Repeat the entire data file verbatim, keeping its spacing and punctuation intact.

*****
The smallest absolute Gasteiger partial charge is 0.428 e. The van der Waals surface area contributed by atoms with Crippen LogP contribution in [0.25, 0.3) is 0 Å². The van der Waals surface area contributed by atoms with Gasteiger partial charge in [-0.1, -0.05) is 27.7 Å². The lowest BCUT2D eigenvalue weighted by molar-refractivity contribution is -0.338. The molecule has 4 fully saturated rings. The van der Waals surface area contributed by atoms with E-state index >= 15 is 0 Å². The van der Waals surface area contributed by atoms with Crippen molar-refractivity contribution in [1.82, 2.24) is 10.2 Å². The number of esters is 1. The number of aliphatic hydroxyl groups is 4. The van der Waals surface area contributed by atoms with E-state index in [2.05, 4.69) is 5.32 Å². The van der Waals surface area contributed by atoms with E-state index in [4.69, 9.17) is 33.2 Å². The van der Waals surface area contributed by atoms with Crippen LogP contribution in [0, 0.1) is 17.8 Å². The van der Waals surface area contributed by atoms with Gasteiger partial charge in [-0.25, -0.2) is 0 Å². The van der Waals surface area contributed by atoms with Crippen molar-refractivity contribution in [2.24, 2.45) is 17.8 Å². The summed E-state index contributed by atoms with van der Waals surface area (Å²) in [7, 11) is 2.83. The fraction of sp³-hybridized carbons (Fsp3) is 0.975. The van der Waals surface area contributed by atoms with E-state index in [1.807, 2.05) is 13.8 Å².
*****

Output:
The smallest absolute Gasteiger partial charge is 0.428 e. The van der Waals surface area contributed by atoms with Crippen LogP contribution in [0.25, 0.3) is 0 Å². The van der Waals surface area contributed by atoms with Gasteiger partial charge in [-0.1, -0.05) is 27.7 Å². The lowest BCUT2D eigenvalue weighted by molar-refractivity contribution is -0.338. The molecule has 4 fully saturated rings. The van der Waals surface area contributed by atoms with E-state index >= 15 is 0 Å². The van der Waals surface area contributed by atoms with Crippen molar-refractivity contribution in [1.82, 2.24) is 10.2 Å². The number of esters is 1. The number of aliphatic hydroxyl groups is 4. The van der Waals surface area contributed by atoms with E-state index in [2.05, 4.69) is 5.32 Å². The van der Waals surface area contributed by atoms with E-state index in [4.69, 9.17) is 33.2 Å². The van der Waals surface area contributed by atoms with Crippen LogP contribution in [0, 0.1) is 17.8 Å². The van der Waals surface area contributed by atoms with Gasteiger partial charge in [-0.25, -0.2) is 0 Å². The van der Waals surface area contributed by atoms with Crippen molar-refractivity contribution in [2.24, 2.45) is 17.8 Å². The summed E-state index contributed by atoms with van der Waals surface area (Å²) in [7, 11) is 2.83. The fraction of sp³-hybridized carbons (Fsp3) is 0.975. The van der Waals surface area contributed by atoms with E-state index in [1.807, 2.05) is 13.8 Å².